Jesus Creed

Jesus Creed

Jesus on Being Missional 13

In this last in a (and Kris would say too) long (of a) series on how Jesus would understand being missional, I want to look at what is perhaps the most profound of all the ideas mentioned in Matthew 9:35-11:1. Those who are involved in missional work (which is really all of us to one degree or another) and who are especially in the frontiers called liminality are the presence of Christ to others.
There is a chain-link from you and me in our missional presentation of Kingdom to God. Notice these words of Jesus, and let them stagger you if you can:
“The one who receives you [the missioner], receives me, and the one who receives me receives the one who sent me” (Matthew 10:40).
And then Jesus begins at the top of missionally-oriented vocations and works down: prophets, righteous person (the Tsadiq), and then another saying is added and it seems to refer to the ordinary benevolent actions of anyone who helps even the smallest of humans — if this is done missionally in the name of Jesus, the person will not only be rewarded but will know the sacred splendor of representing Jesus Christ to others. Doesn’t matter what you are called to do, you are to be the presence of Christ to others.
Which means: the missional call is essentially the call to incarnate Jesus in our work. It means we are not on our own, it means this is not about us, it means this is not about programs and size and glory, but about being Jesus to others by surrendering who we are and what we do to the Kingdom calls us into.
I’m guessing one question Jesus would have asked his missioners is this, or something like this, “Did the people around you see me in you?” We might ask about numbers and changes and impact, but Jesus would ask “Whom did they see in you?”

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posted September 9, 2005 at 10:35 am

For the past few days i’ve been monitoring some of the discussions on Jesus Creed as you may have noticed… i’ve even thrown in a few of my ‘penny’s worth’ here and there. Once again you are hitting the nail on the head. In all the discussions of getting the church back on track (the current manifestation for many is the “emerging” movement) it really does come back to this, “Whom did they see in you?” If you were to continue on with the missional topic in Matt. I’m sure you would point us eventually to the echo of these words (10:40ff) in 25:31ff.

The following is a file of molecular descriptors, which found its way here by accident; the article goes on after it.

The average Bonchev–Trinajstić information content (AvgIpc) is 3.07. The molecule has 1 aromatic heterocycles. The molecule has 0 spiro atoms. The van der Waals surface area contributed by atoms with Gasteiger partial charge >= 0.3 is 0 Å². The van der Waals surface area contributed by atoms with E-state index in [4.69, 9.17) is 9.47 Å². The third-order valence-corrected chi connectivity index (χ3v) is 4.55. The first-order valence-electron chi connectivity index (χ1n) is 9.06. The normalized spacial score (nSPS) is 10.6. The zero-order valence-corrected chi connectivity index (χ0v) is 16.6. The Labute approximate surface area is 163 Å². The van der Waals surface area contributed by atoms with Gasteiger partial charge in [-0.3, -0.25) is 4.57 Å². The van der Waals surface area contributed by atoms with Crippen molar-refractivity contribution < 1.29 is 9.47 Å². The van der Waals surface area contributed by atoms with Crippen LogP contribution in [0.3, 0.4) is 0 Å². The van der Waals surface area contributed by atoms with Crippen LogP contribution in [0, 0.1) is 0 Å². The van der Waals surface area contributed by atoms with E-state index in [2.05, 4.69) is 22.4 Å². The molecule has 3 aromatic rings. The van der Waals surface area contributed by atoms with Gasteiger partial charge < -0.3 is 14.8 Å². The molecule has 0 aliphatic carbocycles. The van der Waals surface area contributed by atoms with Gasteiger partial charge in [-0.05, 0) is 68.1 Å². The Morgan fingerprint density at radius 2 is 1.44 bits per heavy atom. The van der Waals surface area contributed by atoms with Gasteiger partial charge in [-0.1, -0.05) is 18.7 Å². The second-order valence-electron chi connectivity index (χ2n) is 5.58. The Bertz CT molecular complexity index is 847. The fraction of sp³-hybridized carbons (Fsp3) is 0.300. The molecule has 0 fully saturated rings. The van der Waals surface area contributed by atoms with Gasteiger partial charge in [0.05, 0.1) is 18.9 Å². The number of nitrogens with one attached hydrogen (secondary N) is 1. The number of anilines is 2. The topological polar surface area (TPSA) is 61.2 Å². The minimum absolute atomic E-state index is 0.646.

An observation: I love it that Jesus directs his followers to pray to the Lord of the harvest for more workers and then turns right around to those “prayers” and in essence says “Surprise! You are my answere to that prayer! Now here’s what you do….”
Thanks for making your work available to us,

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Jeff Kuhn

posted September 9, 2005 at 12:17 pm

I’d like to gently disagree with your wife on this one. This has been a great series. I’m with Dan, you’re giving us lots to think about and hitting the nail right on the head. Thanks alot.
PS. Post #10 is not filed under missional. I appreciate the categories that you have developed they make it easy for me to get at all the related material.

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Stacey Littlefield

posted September 9, 2005 at 12:19 pm

This reminds me of a comment shared with me by a pastor I know in Pittsburgh. And it wasn’t original with him. I can’t remember who said it first, but it was this: “God is not coming back for a church full of people; he’s coming back for a people full of God.” Corny, perhaps, but packed, too.
It seems to me that the fuller we are of God, the more faithful our lives (and churches) will be to the mission and the Good News. Evangelism and mission, then, begin (per a previous post on this passage) with a deepening relationship with God in Christ. Gone is the dichotomy so many are fond of which places care for the Church on one side and outreach to the community on the other.

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posted September 9, 2005 at 4:16 pm

This is probably not the best spot to put the following reflections, but I do so because it may stimulate a new discussion in the near future.